Role of oxidized low-density lipoprotein in renal diseaseHeeringa, P. & Tervaert, JWC., May-2002, In : CURRENT OPINION IN NEPHROLOGY AND HYPERTENSION. 11, 3, p. 287-293 7 p.
Research output: Contribution to journal › Review article › Academic › peer-review
Accelerated atherosclerosis is often observed in patients with chronic renal failure. In the present review we summarize and discuss the recent literature on the pathogenic role of low-density lipoproteins modified by oxidative processes in atherosclerosis and the possible role in renal diseases. Pathogenetically, the oxidation of low-density lipoproteins is considered to be a key event in the development of atherosclerosis, in part by causing enhanced uptake of lipids by macrophages. In addition, oxidation of low-density lipoproteins exerts cytotoxic, proinflammatory and immunogenic properties, all of which could potentially contribute to the development and progression of atherosclerosis.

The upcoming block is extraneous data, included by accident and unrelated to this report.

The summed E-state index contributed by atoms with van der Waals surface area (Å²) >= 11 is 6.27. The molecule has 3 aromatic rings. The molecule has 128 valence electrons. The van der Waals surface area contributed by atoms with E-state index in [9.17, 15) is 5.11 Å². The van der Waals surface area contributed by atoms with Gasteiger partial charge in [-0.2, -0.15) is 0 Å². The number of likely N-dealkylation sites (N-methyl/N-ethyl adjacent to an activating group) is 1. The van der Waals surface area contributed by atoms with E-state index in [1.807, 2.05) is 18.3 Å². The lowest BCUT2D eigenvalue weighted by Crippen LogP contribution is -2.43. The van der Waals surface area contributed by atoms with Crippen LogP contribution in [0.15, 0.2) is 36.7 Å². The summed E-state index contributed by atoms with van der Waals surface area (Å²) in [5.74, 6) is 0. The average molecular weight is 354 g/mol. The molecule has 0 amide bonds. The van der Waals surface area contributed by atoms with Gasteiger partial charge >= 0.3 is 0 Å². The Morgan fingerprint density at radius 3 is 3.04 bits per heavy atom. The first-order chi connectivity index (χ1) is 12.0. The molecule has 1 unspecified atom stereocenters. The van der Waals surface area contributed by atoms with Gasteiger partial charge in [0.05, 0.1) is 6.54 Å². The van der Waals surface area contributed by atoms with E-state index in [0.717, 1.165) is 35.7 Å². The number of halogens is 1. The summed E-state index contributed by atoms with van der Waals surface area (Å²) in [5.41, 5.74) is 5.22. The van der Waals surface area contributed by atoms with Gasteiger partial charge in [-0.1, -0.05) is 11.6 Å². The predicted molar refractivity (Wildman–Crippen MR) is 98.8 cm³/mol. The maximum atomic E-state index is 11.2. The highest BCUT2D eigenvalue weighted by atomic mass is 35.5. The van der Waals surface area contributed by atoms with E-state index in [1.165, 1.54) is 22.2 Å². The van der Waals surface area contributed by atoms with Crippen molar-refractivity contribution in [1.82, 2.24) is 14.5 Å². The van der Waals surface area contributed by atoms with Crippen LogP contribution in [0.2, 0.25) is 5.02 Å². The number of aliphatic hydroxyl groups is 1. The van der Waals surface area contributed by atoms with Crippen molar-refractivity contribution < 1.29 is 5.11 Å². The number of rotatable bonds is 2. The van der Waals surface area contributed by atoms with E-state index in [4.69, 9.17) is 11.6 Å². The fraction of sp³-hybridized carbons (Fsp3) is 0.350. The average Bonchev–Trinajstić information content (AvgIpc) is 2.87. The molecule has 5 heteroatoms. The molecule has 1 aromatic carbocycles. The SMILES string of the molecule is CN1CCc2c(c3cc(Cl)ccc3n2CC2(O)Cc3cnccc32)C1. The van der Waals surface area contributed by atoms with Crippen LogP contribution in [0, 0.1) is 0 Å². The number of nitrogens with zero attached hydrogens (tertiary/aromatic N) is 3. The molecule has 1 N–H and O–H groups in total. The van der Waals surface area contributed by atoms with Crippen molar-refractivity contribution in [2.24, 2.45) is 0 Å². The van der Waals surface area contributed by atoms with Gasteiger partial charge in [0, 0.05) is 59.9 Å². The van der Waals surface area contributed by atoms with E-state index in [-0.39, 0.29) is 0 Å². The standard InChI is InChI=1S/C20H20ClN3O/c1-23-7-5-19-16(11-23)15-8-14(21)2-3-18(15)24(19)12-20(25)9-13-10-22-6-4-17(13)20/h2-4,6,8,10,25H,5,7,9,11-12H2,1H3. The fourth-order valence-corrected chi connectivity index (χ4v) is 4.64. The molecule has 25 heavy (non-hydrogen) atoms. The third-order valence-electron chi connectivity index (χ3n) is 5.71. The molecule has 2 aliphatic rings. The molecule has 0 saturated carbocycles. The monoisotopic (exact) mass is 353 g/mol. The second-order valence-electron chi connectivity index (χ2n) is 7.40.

|Number of pages||7|
|Journal||CURRENT OPINION IN NEPHROLOGY AND HYPERTENSION|
|Publication status||Published - May-2002|
- HYPOCHLORITE-MODIFIED PROTEINS, SYSTEMIC-LUPUS-ERYTHEMATOSUS, NITRIC-OXIDE SYNTHASE, HUMAN ATHEROSCLEROTIC LESIONS, DEPENDENT DIABETES-MELLITUS, CORONARY-ARTERY DISEASE, SMOOTH-MUSCLE CELLS, APOE-DEFICIENT MICE, OXIDATIVE MODIFICATION, MESANGIAL CELLS